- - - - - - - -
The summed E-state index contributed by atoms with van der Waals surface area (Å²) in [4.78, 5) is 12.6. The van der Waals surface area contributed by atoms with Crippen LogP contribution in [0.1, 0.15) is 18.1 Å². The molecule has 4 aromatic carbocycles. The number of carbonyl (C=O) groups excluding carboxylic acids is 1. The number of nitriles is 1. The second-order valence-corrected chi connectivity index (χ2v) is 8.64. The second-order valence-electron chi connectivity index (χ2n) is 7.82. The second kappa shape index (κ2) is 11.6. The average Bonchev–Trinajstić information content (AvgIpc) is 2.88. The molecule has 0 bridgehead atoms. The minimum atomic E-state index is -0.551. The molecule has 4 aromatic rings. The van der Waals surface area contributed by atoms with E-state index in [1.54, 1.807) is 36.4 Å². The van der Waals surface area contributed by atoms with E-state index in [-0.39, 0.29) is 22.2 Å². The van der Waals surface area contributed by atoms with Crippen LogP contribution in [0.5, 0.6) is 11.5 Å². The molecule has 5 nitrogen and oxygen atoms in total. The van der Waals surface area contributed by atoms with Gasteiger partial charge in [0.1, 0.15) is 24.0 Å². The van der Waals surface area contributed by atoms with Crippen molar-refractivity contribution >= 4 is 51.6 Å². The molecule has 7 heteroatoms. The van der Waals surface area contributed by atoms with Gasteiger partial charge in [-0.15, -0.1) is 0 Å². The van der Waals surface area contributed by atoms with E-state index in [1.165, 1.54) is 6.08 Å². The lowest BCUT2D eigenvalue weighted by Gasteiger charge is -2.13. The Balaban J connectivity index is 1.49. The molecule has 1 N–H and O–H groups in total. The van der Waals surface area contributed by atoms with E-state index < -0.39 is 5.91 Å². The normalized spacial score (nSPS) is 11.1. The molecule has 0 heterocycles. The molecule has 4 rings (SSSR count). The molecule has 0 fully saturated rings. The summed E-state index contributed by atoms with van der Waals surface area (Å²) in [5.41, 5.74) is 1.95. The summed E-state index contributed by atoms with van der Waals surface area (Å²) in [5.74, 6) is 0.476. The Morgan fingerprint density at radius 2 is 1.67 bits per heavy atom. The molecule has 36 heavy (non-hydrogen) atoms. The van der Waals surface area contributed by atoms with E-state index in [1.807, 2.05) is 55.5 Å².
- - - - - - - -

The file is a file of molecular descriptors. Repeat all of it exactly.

The summed E-state index contributed by atoms with van der Waals surface area (Å²) in [4.78, 5) is 12.6. The van der Waals surface area contributed by atoms with Crippen LogP contribution in [0.1, 0.15) is 18.1 Å². The molecule has 4 aromatic carbocycles. The number of carbonyl (C=O) groups excluding carboxylic acids is 1. The number of nitriles is 1. The second-order valence-corrected chi connectivity index (χ2v) is 8.64. The second-order valence-electron chi connectivity index (χ2n) is 7.82. The second kappa shape index (κ2) is 11.6. The average Bonchev–Trinajstić information content (AvgIpc) is 2.88. The molecule has 0 bridgehead atoms. The minimum atomic E-state index is -0.551. The molecule has 4 aromatic rings. The van der Waals surface area contributed by atoms with E-state index in [1.54, 1.807) is 36.4 Å². The van der Waals surface area contributed by atoms with E-state index in [-0.39, 0.29) is 22.2 Å². The van der Waals surface area contributed by atoms with Crippen LogP contribution in [0.5, 0.6) is 11.5 Å². The molecule has 5 nitrogen and oxygen atoms in total. The van der Waals surface area contributed by atoms with Gasteiger partial charge in [0.1, 0.15) is 24.0 Å². The van der Waals surface area contributed by atoms with Crippen molar-refractivity contribution >= 4 is 51.6 Å². The molecule has 7 heteroatoms. The van der Waals surface area contributed by atoms with Gasteiger partial charge in [-0.15, -0.1) is 0 Å². The van der Waals surface area contributed by atoms with E-state index in [1.165, 1.54) is 6.08 Å². The lowest BCUT2D eigenvalue weighted by Gasteiger charge is -2.13. The Balaban J connectivity index is 1.49. The molecule has 1 N–H and O–H groups in total. The van der Waals surface area contributed by atoms with E-state index < -0.39 is 5.91 Å². The normalized spacial score (nSPS) is 11.1. The molecule has 0 heterocycles. The molecule has 4 rings (SSSR count). The molecule has 0 fully saturated rings. The summed E-state index contributed by atoms with van der Waals surface area (Å²) in [5.41, 5.74) is 1.95. The summed E-state index contributed by atoms with van der Waals surface area (Å²) in [5.74, 6) is 0.476. The Morgan fingerprint density at radius 2 is 1.67 bits per heavy atom. The molecule has 36 heavy (non-hydrogen) atoms. The van der Waals surface area contributed by atoms with E-state index in [1.807, 2.05) is 55.5 Å².